Lagrange Points regarding a moon 1.5 times the mass of Earth's Moon and one 0.75 times the mass of Earth's Moon

Working on a lunar orbit system. As place holder numbers, two moons are orbiting a planet equal to earth's mass. One moon, Selenara, is 1.5 times the mass of Earth's moon, and the other, Thoth, is .75 times the mass of Earth's moon. I want these two moons to have the same orbital period/lunar month--as in, it takes them each thirty days to complete their cycle.

Primary Question: How can I place the moons to make their orbits viable? I am interested in them preferably sharing the same lunar month, but if better options exist I would like to know.

Desired outcomes: I would prefer for both moons to be visible in the sky simultaneously at some points of the month, however I also wanted them to be in different points in their phases, which I suspect isn't possible.

If it is impossible, I want them at opposite orbits to each other(as in, while one is on the sun facing side of the planet, the other is on the night side).

Other Notes: Selenara, the bigger planet, is meant to support some life. Life was terraformed here at some point, and I need it to be viable. Any issues that orbital mechanics might cause should be avoided.

• There's probably the core of a good question here, but a few problems currently - the [science-based] and [internal-consistency] tags are mutually exclusive, as per the descriptions of each - please remove one of them, probably the latter. Also note that it is one question per post - it isn't clear if your primary question is about Lagrange points or how to arrange for 2 moons with the same orbital period to exist (and somehow be visible simultaneously and directly opposite each other in orbit???) The requirements appear to be directly contradictory, please rephrase. Commented Jun 1 at 8:17
• Lagrange points only really work if the two orbiting bodies are sufficiently different in mass - a good rule of thumb is the larger should be between 25 and 100 times the size of the smaller. If they're too close in size, the gravitational influence of the smaller on the larger becomes significant, and their orbit is much more chaotic. Commented Jun 1 at 8:24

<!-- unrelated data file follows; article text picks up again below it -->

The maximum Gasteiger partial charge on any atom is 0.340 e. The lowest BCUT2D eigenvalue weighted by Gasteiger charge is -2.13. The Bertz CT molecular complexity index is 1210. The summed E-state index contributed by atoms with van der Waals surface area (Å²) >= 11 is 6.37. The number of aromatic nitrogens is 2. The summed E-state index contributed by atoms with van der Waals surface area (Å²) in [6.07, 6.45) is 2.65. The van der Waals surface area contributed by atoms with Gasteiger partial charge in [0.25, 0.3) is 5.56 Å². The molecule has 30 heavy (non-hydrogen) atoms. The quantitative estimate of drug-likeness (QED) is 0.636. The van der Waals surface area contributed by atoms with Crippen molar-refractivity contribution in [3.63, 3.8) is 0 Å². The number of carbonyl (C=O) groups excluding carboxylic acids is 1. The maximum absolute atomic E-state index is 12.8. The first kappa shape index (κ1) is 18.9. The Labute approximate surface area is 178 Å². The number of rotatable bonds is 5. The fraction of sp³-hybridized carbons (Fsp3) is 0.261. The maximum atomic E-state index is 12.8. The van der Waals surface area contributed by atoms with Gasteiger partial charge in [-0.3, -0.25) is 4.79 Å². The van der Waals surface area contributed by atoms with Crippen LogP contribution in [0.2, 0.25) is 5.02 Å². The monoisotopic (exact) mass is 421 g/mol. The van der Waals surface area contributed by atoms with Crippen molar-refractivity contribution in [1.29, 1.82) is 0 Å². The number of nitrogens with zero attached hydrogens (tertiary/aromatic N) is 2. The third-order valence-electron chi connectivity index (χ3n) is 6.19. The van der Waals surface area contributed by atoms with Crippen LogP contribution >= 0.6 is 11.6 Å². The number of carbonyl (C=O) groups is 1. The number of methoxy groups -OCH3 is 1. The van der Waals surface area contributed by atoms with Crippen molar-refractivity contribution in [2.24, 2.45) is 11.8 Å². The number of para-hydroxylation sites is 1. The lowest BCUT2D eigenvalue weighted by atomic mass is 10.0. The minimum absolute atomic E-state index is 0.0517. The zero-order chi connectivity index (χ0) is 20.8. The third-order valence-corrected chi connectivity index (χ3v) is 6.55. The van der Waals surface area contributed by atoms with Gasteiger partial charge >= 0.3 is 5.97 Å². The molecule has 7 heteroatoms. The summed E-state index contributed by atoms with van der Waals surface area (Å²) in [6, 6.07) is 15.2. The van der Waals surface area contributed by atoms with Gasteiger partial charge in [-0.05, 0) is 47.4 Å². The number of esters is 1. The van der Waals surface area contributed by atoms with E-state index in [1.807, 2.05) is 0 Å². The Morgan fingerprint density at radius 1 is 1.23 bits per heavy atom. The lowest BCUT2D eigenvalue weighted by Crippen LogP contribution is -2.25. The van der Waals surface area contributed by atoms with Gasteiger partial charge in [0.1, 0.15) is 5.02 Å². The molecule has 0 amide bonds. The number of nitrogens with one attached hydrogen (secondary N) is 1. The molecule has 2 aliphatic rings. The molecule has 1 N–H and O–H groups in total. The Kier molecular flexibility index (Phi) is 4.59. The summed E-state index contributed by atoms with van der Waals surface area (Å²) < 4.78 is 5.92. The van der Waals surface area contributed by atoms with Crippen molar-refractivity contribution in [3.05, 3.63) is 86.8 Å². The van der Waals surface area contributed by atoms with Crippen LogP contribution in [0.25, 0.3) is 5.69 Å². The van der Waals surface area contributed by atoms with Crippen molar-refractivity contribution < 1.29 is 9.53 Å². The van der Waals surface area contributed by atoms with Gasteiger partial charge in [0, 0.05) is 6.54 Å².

• Question has Thoth at two different mass ratios.
– Ash
Commented Jun 1 at 9:34
• @cadence do you know if that's the case over astronomically short time scales? It may not matter if the orbital synchronicity will soon desynchronize, or even if Littlemoon is a recent chance capture soon to be ejected, or even if the whole system is soon doomed to a fiery demise, if "soon" is fifty thousand years from now.
– g s
Commented Jun 1 at 14:57
• @Ash Thanks, I resolved that error now. Commented Jun 1 at 17:21

I want these two moons to have the same orbital period/lunar month--as in, it takes them each thirty days to complete their cycle.

With their specified masses, this is not possible. If Thoth was a lot smaller, at most a thirtieth of Selenara's mass, but preferably rather less, then Thoth could be in the L4 or L5 point of Selenara's orbit and would be stable there. As it is, their masses are too similar, and Lagrange stability will not apply. Their orbits would be chaotic and unpredictable; the likeliest outcome is that they collide and end up forming a single moon. The fragments thrown off in the collision would do a lot of damage to the planet's surface.

Putting Thoth at Selenara's L1, L2 or L3 points will not make a significant difference, and a collision is, again, the likeliest outcome. Those points are unstable no matter how tiny Thoth's mass is; satellites in Earth's L1 and L2 points need to use thrusters to stay there.